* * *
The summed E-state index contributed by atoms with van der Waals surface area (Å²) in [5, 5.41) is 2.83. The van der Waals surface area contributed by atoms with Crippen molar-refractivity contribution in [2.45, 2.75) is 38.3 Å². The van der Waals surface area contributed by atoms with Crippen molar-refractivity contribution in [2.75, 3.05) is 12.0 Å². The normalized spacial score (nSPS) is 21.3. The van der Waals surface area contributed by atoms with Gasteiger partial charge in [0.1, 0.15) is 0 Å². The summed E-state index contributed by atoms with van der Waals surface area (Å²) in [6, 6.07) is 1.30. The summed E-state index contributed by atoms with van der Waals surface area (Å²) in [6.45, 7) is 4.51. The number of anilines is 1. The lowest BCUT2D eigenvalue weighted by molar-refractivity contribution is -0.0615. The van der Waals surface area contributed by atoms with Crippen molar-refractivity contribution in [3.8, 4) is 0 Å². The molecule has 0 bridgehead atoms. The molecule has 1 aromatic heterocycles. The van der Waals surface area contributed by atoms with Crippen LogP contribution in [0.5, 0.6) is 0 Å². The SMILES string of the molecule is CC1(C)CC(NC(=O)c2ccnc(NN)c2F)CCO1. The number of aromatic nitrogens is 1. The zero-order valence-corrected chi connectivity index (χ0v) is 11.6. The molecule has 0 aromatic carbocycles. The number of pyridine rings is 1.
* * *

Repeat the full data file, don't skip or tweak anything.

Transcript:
The summed E-state index contributed by atoms with van der Waals surface area (Å²) in [5, 5.41) is 2.83. The van der Waals surface area contributed by atoms with Crippen molar-refractivity contribution in [2.45, 2.75) is 38.3 Å². The van der Waals surface area contributed by atoms with Crippen molar-refractivity contribution in [2.75, 3.05) is 12.0 Å². The normalized spacial score (nSPS) is 21.3. The van der Waals surface area contributed by atoms with Gasteiger partial charge in [0.1, 0.15) is 0 Å². The summed E-state index contributed by atoms with van der Waals surface area (Å²) in [6, 6.07) is 1.30. The summed E-state index contributed by atoms with van der Waals surface area (Å²) in [6.45, 7) is 4.51. The number of anilines is 1. The lowest BCUT2D eigenvalue weighted by molar-refractivity contribution is -0.0615. The van der Waals surface area contributed by atoms with Crippen molar-refractivity contribution in [3.8, 4) is 0 Å². The molecule has 0 bridgehead atoms. The molecule has 1 aromatic heterocycles. The van der Waals surface area contributed by atoms with Crippen LogP contribution in [0.5, 0.6) is 0 Å². The SMILES string of the molecule is CC1(C)CC(NC(=O)c2ccnc(NN)c2F)CCO1. The number of aromatic nitrogens is 1. The zero-order valence-corrected chi connectivity index (χ0v) is 11.6. The molecule has 0 aromatic carbocycles. The number of pyridine rings is 1.